Three weeks into the rabid year of 1919, the thirty-sixth state ratified the National Prohibition Amendment; one year would elapse before it became effective. Therefore the year 1919, which marked the crystallization of a national antinarcotic policy against maintenance, was also the year of preparation for liquor prohibition. Maintenance of addiction could no more be defended than maintenance of alcoholism. Both classes of indulgence were to be treated not by maintenance but by a remedy appropriate for social cancers: surgical extirpation.
THE SPECIAL NARCOTIC COMMITTEE
OF THE TREASURY DEPARTMENT, 1918-1919
Shortly after submission to the states of the 18th Amendment in December 1917, the federal government began planning revision of the Harrison Act to overcome the Supreme Court's adverse decision in the Jin Fuey Moy case. In March 1918, Commissioner of Internal Revenue Daniel C. Roper proposed to Treasury Secretary William McAdoo a special narcotic committee to study the problem of control and to recommend changes in the law and its administration. Roper alluded to the war, now a year old for the United States, as an especially appropriate background for restraint of drug use. Regulation of national habits for the purpose of creating wartime efficiency was a familiar expedient.35
The Treasury Committee, appointed 25 March 1918 by Secretary McAdoo, was a respectable and fairly representative group which combined bureaucratic expertise, congressional influence, and medical knowledge. Its purpose was to rectify adverse Court decisions so that the government could proceed with greater effectiveness against addiction maintenance. This goal was achieved, although not solely through the committee's influence.
The committee represented the federal government's position on drug control in 1918 and 1919 and provided antimaintainers with a very impressive voice. The chairman, Representative Henry T. Rainey of Illinois, was a powerful Democratic leader who would later become Speaker of the House.36 The three other members were Dr. Reid Hunt, professor of pharmacology in Harvard Medical School and former Chief of the Division of Pharmacology in the U.S. Public Health Service ( 1904-13); B. C. Keith, Deputy Commissioner of the Internal Revenue Bureau, a coordinator of legislative efforts with regard to narcotics; and A. G. DuMez of the Public Health Service, who had become, after Wilbert's death the previous year, the service's chief expert on narcotics. Clerk to the committee was a physician, Dr. B. R. Rhees. A drug industry representative was contemplated but not appointed. Admiral Charles Stokes of New York City, former Naval Surgeon General, who had developed a "cure" for addiction, was kept off the committee although he energetically sought an appointment.37
In August, Representative Rainey introduced a bill prepared by Deputy Commissioner Keith which, although only partially adopted, succeeded in strengthening the Harrison Act through provisions added to the Tax Act of 1918, the second general tax revision to raise funds for the war. Rainey failed in his hope to revoke Section 6 of the Harrison Act, which provided for exemption of a limited amount of narcotic in proprietaries, but he did make recording of sales and manufacture of proprietaries mandatory. Also a tax of one cent per ounce or fraction thereof of narcotics was inserted into the Act in compliance with the Internal Revenue Commissioner's repeated recommendations to make the Harrison Act an unquestioned revenue measure. Thereafter, possession of a package without a tax stamp, unless obtained on a physician's prescription, was prima facie evidence of illegal possession. This would help close one loophole created by the Jin Fuey Moy decision which made any amount of narcotics legally possessible by an unregistered person'. The revision would still permit maintenance, but it would open an avenue of attack against possessors with large amounts of narcotics who made no pretense of having obtained the drugs through prescriptions. Lobbyists pleaded with the House Ways and Means Committee to preserve Section 6. At the time, Rainey complained that the committee members were "being flooded with telegrams by interested druggists throughout the country, anxious to retain the privilege of selling the dope which they now sell under Section 6." Section 6 survived, but Rainey's other amendments passed and came into effect on 24 February 1919.38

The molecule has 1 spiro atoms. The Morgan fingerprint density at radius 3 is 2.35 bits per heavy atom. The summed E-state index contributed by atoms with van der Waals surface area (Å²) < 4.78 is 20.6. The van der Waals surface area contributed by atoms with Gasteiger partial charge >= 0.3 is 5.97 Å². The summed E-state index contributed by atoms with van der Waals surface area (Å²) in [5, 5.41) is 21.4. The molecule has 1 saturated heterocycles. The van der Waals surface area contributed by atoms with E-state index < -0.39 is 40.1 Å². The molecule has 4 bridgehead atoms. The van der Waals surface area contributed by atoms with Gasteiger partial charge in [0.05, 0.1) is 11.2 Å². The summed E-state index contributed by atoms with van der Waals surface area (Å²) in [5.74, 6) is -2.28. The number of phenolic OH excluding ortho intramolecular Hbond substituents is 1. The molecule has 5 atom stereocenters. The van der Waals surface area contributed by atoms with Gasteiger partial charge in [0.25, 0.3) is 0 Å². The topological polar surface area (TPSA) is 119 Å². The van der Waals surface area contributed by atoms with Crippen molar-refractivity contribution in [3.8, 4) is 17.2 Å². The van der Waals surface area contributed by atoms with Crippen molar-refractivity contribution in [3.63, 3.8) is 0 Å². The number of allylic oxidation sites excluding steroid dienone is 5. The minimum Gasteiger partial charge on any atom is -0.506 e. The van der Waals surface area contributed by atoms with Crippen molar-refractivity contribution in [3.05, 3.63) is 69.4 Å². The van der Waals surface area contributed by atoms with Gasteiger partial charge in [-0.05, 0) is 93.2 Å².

Rainey held no hearing on the Harrison amendments, for which he was criticized by the drug industry, but he pleaded that there was too much urgent business for such activity in wartime. He also feared hearings that would enable the pharmaceutical industry to whittle away again at the law's effectiveness.39 Some indiqation of the distance Rainey kept from the day-to-day business of narcotic sales was his discovery several years later that his amendments did not prevent grocery stores and other nonmedical commercial establishments from selling proprietaries with narcotics in them.40 But his lack of firsthand knowledge was no hindrance to his being an effective ally of the Treasury Department.